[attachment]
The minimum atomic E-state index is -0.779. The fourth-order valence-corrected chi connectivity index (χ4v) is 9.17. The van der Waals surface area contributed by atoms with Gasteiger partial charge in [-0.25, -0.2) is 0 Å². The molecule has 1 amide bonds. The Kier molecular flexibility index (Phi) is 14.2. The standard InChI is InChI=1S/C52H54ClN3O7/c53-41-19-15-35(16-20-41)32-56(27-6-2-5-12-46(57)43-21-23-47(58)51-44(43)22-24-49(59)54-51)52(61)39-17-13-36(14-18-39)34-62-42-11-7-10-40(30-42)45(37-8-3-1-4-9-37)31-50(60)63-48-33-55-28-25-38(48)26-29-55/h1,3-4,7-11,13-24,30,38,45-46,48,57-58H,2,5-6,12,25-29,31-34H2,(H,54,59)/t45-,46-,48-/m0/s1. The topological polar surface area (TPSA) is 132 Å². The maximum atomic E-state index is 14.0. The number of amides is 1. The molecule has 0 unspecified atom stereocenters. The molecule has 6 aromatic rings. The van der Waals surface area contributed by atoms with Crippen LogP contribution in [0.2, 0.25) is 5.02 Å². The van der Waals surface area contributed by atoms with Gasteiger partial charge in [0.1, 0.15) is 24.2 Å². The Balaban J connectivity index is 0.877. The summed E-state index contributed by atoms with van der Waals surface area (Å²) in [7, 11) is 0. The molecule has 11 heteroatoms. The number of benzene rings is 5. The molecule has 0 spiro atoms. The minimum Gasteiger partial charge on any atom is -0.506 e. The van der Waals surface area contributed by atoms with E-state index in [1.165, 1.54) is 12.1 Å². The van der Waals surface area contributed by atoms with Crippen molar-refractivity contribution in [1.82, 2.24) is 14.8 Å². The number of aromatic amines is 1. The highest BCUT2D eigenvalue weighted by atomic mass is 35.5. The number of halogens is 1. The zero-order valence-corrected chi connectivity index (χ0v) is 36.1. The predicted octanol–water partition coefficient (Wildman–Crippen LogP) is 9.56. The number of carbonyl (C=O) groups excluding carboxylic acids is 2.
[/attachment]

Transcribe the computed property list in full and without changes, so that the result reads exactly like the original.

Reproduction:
The minimum atomic E-state index is -0.779. The fourth-order valence-corrected chi connectivity index (χ4v) is 9.17. The van der Waals surface area contributed by atoms with Gasteiger partial charge in [-0.25, -0.2) is 0 Å². The molecule has 1 amide bonds. The Kier molecular flexibility index (Phi) is 14.2. The standard InChI is InChI=1S/C52H54ClN3O7/c53-41-19-15-35(16-20-41)32-56(27-6-2-5-12-46(57)43-21-23-47(58)51-44(43)22-24-49(59)54-51)52(61)39-17-13-36(14-18-39)34-62-42-11-7-10-40(30-42)45(37-8-3-1-4-9-37)31-50(60)63-48-33-55-28-25-38(48)26-29-55/h1,3-4,7-11,13-24,30,38,45-46,48,57-58H,2,5-6,12,25-29,31-34H2,(H,54,59)/t45-,46-,48-/m0/s1. The topological polar surface area (TPSA) is 132 Å². The maximum atomic E-state index is 14.0. The number of amides is 1. The molecule has 0 unspecified atom stereocenters. The molecule has 6 aromatic rings. The van der Waals surface area contributed by atoms with Crippen LogP contribution in [0.2, 0.25) is 5.02 Å². The van der Waals surface area contributed by atoms with Gasteiger partial charge in [0.1, 0.15) is 24.2 Å². The Balaban J connectivity index is 0.877. The summed E-state index contributed by atoms with van der Waals surface area (Å²) in [7, 11) is 0. The molecule has 11 heteroatoms. The number of benzene rings is 5. The molecule has 0 spiro atoms. The minimum Gasteiger partial charge on any atom is -0.506 e. The van der Waals surface area contributed by atoms with E-state index in [1.165, 1.54) is 12.1 Å². The van der Waals surface area contributed by atoms with Crippen molar-refractivity contribution in [1.82, 2.24) is 14.8 Å². The number of aromatic amines is 1. The highest BCUT2D eigenvalue weighted by atomic mass is 35.5. The number of halogens is 1. The zero-order valence-corrected chi connectivity index (χ0v) is 36.1. The predicted octanol–water partition coefficient (Wildman–Crippen LogP) is 9.56. The number of carbonyl (C=O) groups excluding carboxylic acids is 2.